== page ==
Heineman’s own footage is strong, too. He shows us his expat heroes making new lives, cheered and somewhat discomfited by Berlin’s libertine openness. They field calls from Raqqans, type up firsthand news reports, wince at photographs of air strikes. They wait to hear who has died. They’re rewarded, at times, by the West: In Manhattan, spokesman Abdalaziz Alhamza is feted by David Remnick and the Committee to Protect Journalists. In Berlin, though, several RBSS survivors behold an anti-immigrant protest where the fearful shout, “Deport them!” Again, Heineman’s film urges us not to take any horrors for granted. It is invaluable, as both moral instruction and documented history.


City of Ghosts

Directed by Matthew Heineman

Amazon Studios and IFC Films

Opens July 7, Lincoln Plaza Cinemas and IFC Center


Netflix Doc E-Team Showcases Human Rights Workers Fighting in the Field

Well-known both for its political activities and for its long-running film festival, Human Rights Watch becomes the subject of a documentary itself in E-Team. Katy Chevigny and Ross Kauffman’s film isn’t a broad portrait of the organization.

Instead, it focuses on four Europe-based case workers on the HRW emergency team: Anna Neistat; her husband, Ole Solvang; Peter Bouckaert; and Fred Abrahams. Starting in 2011, they investigated human rights abuses in Syria and Libya. Initially, these are presented almost as if E-Team were a fictional adventure film and Neistat a female Indiana Jones.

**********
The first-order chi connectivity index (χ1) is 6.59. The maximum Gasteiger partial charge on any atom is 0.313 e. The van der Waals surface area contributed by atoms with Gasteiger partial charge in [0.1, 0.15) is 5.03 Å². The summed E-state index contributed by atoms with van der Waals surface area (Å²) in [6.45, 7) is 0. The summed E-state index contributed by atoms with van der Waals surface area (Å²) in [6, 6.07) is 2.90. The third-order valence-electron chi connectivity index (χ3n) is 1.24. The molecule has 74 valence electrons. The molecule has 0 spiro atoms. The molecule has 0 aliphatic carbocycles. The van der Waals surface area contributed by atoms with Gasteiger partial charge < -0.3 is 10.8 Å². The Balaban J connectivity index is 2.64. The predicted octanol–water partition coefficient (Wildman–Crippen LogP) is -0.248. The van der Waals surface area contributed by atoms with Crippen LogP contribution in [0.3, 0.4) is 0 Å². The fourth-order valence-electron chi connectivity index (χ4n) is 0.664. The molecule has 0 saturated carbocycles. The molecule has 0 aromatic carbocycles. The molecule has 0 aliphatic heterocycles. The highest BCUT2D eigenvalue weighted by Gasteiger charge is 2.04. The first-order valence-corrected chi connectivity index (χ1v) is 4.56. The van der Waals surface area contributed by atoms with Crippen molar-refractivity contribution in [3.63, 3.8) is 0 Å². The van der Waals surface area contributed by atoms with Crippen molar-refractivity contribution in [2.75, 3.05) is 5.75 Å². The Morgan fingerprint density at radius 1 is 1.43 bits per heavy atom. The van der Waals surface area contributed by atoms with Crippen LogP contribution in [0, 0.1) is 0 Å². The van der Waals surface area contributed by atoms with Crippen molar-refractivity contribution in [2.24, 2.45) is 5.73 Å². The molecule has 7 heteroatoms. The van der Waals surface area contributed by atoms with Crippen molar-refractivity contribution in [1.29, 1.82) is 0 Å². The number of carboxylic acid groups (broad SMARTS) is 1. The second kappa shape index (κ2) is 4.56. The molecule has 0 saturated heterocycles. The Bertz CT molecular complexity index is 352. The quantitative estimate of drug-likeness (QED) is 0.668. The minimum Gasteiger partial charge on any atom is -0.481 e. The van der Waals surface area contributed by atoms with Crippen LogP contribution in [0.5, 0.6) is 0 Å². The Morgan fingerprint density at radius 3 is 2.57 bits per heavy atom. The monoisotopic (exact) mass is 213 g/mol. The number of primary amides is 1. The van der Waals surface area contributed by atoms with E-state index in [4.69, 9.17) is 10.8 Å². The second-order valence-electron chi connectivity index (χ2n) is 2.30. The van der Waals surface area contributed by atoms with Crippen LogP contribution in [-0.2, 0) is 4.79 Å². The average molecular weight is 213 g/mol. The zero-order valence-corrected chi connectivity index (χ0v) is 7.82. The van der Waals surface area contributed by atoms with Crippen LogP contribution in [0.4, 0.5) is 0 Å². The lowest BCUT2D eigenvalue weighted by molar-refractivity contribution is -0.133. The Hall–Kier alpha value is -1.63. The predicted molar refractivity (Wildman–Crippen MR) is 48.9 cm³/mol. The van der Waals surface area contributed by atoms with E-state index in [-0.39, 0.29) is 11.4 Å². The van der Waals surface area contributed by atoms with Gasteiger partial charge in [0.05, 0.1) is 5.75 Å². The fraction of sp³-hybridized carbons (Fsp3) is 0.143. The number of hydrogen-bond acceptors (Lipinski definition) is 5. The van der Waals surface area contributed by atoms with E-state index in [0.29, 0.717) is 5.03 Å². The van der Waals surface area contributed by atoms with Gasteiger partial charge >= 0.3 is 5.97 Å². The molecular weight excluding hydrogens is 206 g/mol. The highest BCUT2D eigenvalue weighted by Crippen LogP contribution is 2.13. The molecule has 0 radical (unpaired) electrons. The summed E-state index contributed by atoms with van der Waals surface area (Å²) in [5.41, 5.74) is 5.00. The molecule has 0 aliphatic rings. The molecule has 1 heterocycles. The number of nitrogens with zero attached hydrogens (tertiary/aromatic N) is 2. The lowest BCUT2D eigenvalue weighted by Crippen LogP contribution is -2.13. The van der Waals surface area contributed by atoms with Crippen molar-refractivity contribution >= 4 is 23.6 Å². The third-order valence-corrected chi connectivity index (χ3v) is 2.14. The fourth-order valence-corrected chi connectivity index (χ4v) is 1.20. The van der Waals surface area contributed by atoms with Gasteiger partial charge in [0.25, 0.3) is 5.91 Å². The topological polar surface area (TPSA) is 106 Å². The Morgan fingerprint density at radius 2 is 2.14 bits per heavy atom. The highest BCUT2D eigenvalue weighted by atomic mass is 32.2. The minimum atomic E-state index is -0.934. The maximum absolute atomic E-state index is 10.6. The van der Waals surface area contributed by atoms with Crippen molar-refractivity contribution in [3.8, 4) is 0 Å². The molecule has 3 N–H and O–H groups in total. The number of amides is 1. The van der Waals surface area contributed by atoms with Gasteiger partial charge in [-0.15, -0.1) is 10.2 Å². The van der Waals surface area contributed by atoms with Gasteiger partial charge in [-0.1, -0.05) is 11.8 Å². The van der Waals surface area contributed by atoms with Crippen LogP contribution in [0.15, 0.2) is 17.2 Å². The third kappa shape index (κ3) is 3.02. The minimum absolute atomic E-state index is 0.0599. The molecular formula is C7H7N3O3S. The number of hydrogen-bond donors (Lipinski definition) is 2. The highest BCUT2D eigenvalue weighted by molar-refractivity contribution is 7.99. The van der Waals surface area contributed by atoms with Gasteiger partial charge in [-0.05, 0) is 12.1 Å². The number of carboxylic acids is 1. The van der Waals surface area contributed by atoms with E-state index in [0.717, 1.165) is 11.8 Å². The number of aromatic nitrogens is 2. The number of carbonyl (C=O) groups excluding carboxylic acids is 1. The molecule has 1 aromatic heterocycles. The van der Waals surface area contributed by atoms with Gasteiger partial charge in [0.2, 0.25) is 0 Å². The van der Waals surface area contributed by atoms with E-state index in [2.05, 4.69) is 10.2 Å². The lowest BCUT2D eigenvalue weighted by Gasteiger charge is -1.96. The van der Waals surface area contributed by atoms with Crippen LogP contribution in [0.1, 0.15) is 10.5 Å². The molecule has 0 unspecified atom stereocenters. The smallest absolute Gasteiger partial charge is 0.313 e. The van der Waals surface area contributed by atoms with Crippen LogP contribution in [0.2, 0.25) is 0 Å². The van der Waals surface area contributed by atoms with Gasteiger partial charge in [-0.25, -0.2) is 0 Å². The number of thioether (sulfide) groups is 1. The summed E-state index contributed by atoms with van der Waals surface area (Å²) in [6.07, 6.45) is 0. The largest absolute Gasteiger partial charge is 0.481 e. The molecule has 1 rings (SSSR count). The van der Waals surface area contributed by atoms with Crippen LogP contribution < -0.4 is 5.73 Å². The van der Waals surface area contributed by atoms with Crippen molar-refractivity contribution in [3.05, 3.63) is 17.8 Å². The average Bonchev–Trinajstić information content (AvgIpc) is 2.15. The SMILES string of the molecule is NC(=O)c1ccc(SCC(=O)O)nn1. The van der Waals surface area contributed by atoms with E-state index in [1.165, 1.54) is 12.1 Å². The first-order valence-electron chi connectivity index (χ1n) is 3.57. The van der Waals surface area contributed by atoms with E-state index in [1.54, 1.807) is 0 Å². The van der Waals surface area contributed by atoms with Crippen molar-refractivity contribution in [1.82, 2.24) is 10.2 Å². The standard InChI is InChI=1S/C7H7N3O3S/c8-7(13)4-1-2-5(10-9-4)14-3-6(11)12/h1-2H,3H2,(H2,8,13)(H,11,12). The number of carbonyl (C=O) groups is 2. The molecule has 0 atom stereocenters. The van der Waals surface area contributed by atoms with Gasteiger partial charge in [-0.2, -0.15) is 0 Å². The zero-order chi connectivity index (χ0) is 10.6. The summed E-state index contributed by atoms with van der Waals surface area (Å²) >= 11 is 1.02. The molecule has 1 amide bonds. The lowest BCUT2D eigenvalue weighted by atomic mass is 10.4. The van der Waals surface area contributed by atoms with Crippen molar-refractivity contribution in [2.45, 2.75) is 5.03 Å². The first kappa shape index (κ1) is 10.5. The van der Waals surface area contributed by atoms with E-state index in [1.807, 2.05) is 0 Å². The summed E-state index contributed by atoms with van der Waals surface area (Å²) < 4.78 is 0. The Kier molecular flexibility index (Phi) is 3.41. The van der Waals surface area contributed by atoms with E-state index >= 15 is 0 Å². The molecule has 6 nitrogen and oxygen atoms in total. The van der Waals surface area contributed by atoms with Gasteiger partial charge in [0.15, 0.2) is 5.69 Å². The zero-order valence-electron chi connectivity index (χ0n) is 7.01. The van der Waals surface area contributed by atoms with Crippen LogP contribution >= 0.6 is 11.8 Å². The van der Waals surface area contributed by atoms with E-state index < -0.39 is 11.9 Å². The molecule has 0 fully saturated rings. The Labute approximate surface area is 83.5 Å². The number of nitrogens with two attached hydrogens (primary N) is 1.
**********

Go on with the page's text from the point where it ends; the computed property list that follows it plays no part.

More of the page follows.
The emphasis on the team’s daring amid mass chaos seems a bit off: This threatens to become yet another film about white Americans and Europeans telling the stories of Third World people. But the rest of the film does much to redeem that dubious trope: E-Team is ultimately about activists trying to summarize the crimes of Syria’s Assad regime in a way that will inspire the world’s media and governments to take action.

The results are sometimes maddening: A Moscow press conference leads to accusations of HRW being part of an American conspiracy. Abrahams points to his experiences in Kosovo in the late ’90s and the eventual prosecution of Serbian president Slobodan Milosevic as success stories for the organization. However, it’s much harder to put an upbeat face on three years of slaughter in Syria, all documented by the E-Team. You sense them struggling to remain positive, even as the very existence of this film suggests that many people care deeply about the work of Human Rights Watch.


Omar Souleyman